Lyon (France), a Working Holiday Visa Destination

Chapter 1: Lyon – City Overview and History

Published: 23-05-2018

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Lyon – City Overview and History

Lyon is always competing against Marseille for the title of the second-largest French city after Paris. But second of third, after all, who cares! Lyon is a very dynamic place and an exciting base city for the WHV holders who chose France as their destination.

Lyon has been described as the “world capital of gastronomy” and the “capital city of French who aren’t Parisians.” It was also the capital of the Gaul and the centre of the French resistance. The Lyonnais are very proud of the city’s history—it was ounded in the Neolithic Era and it grew considerably during Antiquity. The different historical layers and vestiges can be spotted strolling through the city, and it’s easy to tell upper-class bourgeois neighbourhoods from traditional working-class ones.

lyon-saone-croix-rousse

The Rhône and Saône rivers running through the lovely city. There are many urban parks and a stroll along the riverbanks is always a tempting option. Some say that the Lyonnais are difficult to approach, a statement I can neither confirm nor deny since I’m a local! Each neighbourhood is a piece of history and tells a story—Croix-Rousse was the home of Canuts (Lyonnais silk workers), religion influenced the district of Fourvière, successive waves of immigration shaped Guillotière. Lyon has always been a welcoming and dynamic place.

In addition to being an economic, cultural and gastronomical city of importance, Lyon is the perfect starting point to explore this big corner of France because of its location at the crossroad of the Alps, Provence with its access to the Mediterranean Sea, and Massif Central. To understand and appreciate Lyon, you must master its topography! More on this later…

A bit of local slang

bouchon-vieux-lyon

A touristic restaurant in a pedestrian street in Old Lyon (photo credit: Pack-Shot/Shutterstock.com)

Only in Lyon you use words like “Canut” (silk worker), “bouchons” (typical Lyonnais restaurant), Guignol (a hand puppet character).

Like every French city, Lyon has its own dialect and local particularities. You will quickly hear the word “canut” mentioned—this is how 19th-century silk workers were called here. La Croix-Rousse is architecturally marked by silk-weaving activity: apartments still have soaring ceilings, high enough for looms. In Old Lyon, you’ll find noticeable signs of the Florentine merchants during the Renaissance. Buildings and palaces of that period make you think you’re in Italy!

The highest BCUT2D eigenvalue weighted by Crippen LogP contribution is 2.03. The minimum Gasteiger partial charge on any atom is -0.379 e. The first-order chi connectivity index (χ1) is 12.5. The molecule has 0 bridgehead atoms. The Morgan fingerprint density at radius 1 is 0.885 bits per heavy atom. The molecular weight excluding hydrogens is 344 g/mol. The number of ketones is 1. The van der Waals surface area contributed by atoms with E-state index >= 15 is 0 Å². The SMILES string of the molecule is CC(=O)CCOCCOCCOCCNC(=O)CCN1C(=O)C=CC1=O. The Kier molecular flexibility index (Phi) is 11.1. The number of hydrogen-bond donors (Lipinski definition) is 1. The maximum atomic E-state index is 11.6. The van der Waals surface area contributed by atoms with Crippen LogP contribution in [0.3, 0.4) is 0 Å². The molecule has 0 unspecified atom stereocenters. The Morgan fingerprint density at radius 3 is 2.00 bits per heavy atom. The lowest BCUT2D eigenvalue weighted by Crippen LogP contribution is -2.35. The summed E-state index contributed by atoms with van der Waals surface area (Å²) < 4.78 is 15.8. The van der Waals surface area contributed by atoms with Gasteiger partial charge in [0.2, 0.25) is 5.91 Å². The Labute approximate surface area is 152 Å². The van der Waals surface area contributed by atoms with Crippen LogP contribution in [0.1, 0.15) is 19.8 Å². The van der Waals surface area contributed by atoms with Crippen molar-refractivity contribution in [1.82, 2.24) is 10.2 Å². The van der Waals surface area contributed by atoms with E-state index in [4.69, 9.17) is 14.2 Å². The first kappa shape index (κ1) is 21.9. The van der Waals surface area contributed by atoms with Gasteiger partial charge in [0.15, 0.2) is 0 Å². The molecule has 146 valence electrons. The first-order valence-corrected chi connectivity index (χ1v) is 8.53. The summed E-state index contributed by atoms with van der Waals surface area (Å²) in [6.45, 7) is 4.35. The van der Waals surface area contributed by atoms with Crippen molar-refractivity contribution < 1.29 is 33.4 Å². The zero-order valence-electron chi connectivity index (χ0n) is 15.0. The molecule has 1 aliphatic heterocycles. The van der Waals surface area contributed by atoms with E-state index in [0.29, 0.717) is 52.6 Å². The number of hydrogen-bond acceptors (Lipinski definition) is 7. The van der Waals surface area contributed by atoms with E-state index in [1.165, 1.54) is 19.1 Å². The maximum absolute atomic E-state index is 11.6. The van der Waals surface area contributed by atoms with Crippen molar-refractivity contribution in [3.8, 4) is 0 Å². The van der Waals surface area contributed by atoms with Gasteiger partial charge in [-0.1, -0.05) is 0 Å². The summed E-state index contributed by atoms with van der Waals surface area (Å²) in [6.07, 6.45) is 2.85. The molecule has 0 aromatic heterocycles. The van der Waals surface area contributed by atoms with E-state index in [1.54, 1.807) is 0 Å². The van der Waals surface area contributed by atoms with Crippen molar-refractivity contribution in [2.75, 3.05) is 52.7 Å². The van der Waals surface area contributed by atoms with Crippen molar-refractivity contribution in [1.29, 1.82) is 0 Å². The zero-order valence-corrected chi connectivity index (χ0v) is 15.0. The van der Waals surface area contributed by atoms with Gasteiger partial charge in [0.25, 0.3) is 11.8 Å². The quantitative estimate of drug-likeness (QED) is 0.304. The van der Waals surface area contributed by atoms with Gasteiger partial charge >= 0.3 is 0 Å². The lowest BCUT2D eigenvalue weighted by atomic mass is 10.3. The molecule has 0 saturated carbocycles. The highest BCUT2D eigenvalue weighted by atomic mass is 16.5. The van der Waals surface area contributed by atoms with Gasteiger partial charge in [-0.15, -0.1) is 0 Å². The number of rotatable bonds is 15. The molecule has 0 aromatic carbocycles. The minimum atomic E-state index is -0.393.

traboule-lyon

A "traboule" (photo credit : goga18128 / Shutterstock.com)

Lyon has always had a strong gastronomic culture. “Bouchons” (typical Lyonnais restaurants) are a good example: “canuts” would go to the “bouchon” at dawn to share a “mâchon,” the high-calorie meal they needed to work through the morning.

Guignol is one of the icons of the city. The main character of the puppet show was created in 1808 as a satyr typical of the Commedia dell’arte. There are still a few puppet theatres in town. The expression “faire le guignol” (“clown around”) derives directly from this show.

If you meet Lyonnais in love with their city, chances are they will invite you to “trabouler. ” Don’t run away—it just means exploring the city through the “traboules,” these pedestrian passageways concealed on the sides of some buildings’ courtyards. Most of the 500 traboules in Lyon are closed to the general public, but locals will take you to the remaining ones. Most of the traboules are located in Old Lyon and Croix-Rousse. They are both architectural gems and very useful shortcuts!

In Lyon, “gone” isn’t a loanword but a French noun meaning “kid” or “child“. Moreover, Quebeckers will not feel lost in Lyon from a linguistic perspective because several phrases in Lyonnais French are the same in Québec French. For example, a Lyonnais tends to say: “Dis-moi pas ça” instead of “Ne me dis pas ça.”

There are “vogues” in Lyon at various times during the year and the most famous one is the “vogue des marrons” on the Plateau de la Croix-Rousse. Oh, we’re just talking about “fun fairs” here! You won’t be able to find “bugnes” (“angel wings”) there, though—this treat is only sold for Fat Tuesday. These fried dough pastries are a typical local treat, don’t confuse them with “oreillettes provençales“, a southern specialty.

Why choose Lyon for your WHV destination?

Lyon is the place to be if you are looking for an easy-to-access city with many opportunities to discover a way of life and an entire corner of France. You should choose Lyon if you want to live in a big, lively city less stuffy than Paris. You will love Lyon if you like getting around by bike, on foot, or using a not-too-crowded public transportation network. Even as a big city, Lyon has quiet neighbourhoods. And don’t forget it offers many job opportunities, an asset if you’re planning to use the “W” of WHV.

However, don’t pick Lyon if you are looking for that “southern France” feel. Despite its location on the map, Lyon has neither the character nor the landscape of a Southern city. You can also skip it if Paris is your favourite place on earth—the way of life is very different down there.

Finally, Lyon is not an excessively expensive city for its size. Rent is generally higher than in Chambéry or Brest but about the same as Nantes or Annecy!

Fast facts on Lyon:

  • A city of 500,000 inhabitants (2.2 million with the metropolitan area
  • An area of 48 square km
  • The 2nd (or 3rd, depending on who you’re talking to…) biggest French city
  • A city founded … in the Neolithic Era
  • A continental climate with four distinct seasons, cold in winter and hot during summer
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